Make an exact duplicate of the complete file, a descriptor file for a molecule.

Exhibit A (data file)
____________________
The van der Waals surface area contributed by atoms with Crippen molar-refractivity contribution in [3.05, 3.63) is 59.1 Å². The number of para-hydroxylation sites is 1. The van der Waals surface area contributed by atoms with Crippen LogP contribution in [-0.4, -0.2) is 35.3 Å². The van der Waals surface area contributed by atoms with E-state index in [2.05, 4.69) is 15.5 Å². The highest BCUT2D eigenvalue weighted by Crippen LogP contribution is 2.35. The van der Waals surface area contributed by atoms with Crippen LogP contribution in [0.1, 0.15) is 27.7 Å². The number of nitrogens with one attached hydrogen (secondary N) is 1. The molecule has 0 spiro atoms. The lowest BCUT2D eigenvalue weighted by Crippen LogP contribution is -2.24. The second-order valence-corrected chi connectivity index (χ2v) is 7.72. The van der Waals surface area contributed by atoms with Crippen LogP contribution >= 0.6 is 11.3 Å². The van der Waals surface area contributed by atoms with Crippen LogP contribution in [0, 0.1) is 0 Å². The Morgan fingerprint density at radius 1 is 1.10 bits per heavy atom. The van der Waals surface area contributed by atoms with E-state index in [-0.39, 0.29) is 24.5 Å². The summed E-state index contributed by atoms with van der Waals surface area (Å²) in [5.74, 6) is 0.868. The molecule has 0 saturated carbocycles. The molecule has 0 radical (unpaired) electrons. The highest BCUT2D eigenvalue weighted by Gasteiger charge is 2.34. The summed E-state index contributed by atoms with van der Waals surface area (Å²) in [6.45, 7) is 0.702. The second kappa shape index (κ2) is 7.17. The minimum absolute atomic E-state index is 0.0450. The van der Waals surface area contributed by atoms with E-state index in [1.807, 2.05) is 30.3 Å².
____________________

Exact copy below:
The van der Waals surface area contributed by atoms with Crippen molar-refractivity contribution in [3.05, 3.63) is 59.1 Å². The number of para-hydroxylation sites is 1. The van der Waals surface area contributed by atoms with Crippen LogP contribution in [-0.4, -0.2) is 35.3 Å². The van der Waals surface area contributed by atoms with E-state index in [2.05, 4.69) is 15.5 Å². The highest BCUT2D eigenvalue weighted by Crippen LogP contribution is 2.35. The van der Waals surface area contributed by atoms with Crippen LogP contribution in [0.1, 0.15) is 27.7 Å². The number of nitrogens with one attached hydrogen (secondary N) is 1. The molecule has 0 spiro atoms. The lowest BCUT2D eigenvalue weighted by Crippen LogP contribution is -2.24. The second-order valence-corrected chi connectivity index (χ2v) is 7.72. The van der Waals surface area contributed by atoms with Crippen LogP contribution >= 0.6 is 11.3 Å². The van der Waals surface area contributed by atoms with Crippen LogP contribution in [0, 0.1) is 0 Å². The Morgan fingerprint density at radius 1 is 1.10 bits per heavy atom. The van der Waals surface area contributed by atoms with E-state index in [-0.39, 0.29) is 24.5 Å². The summed E-state index contributed by atoms with van der Waals surface area (Å²) in [5.74, 6) is 0.868. The molecule has 0 saturated carbocycles. The molecule has 0 radical (unpaired) electrons. The highest BCUT2D eigenvalue weighted by Gasteiger charge is 2.34. The summed E-state index contributed by atoms with van der Waals surface area (Å²) in [6.45, 7) is 0.702. The second kappa shape index (κ2) is 7.17. The minimum absolute atomic E-state index is 0.0450. The van der Waals surface area contributed by atoms with E-state index in [1.807, 2.05) is 30.3 Å².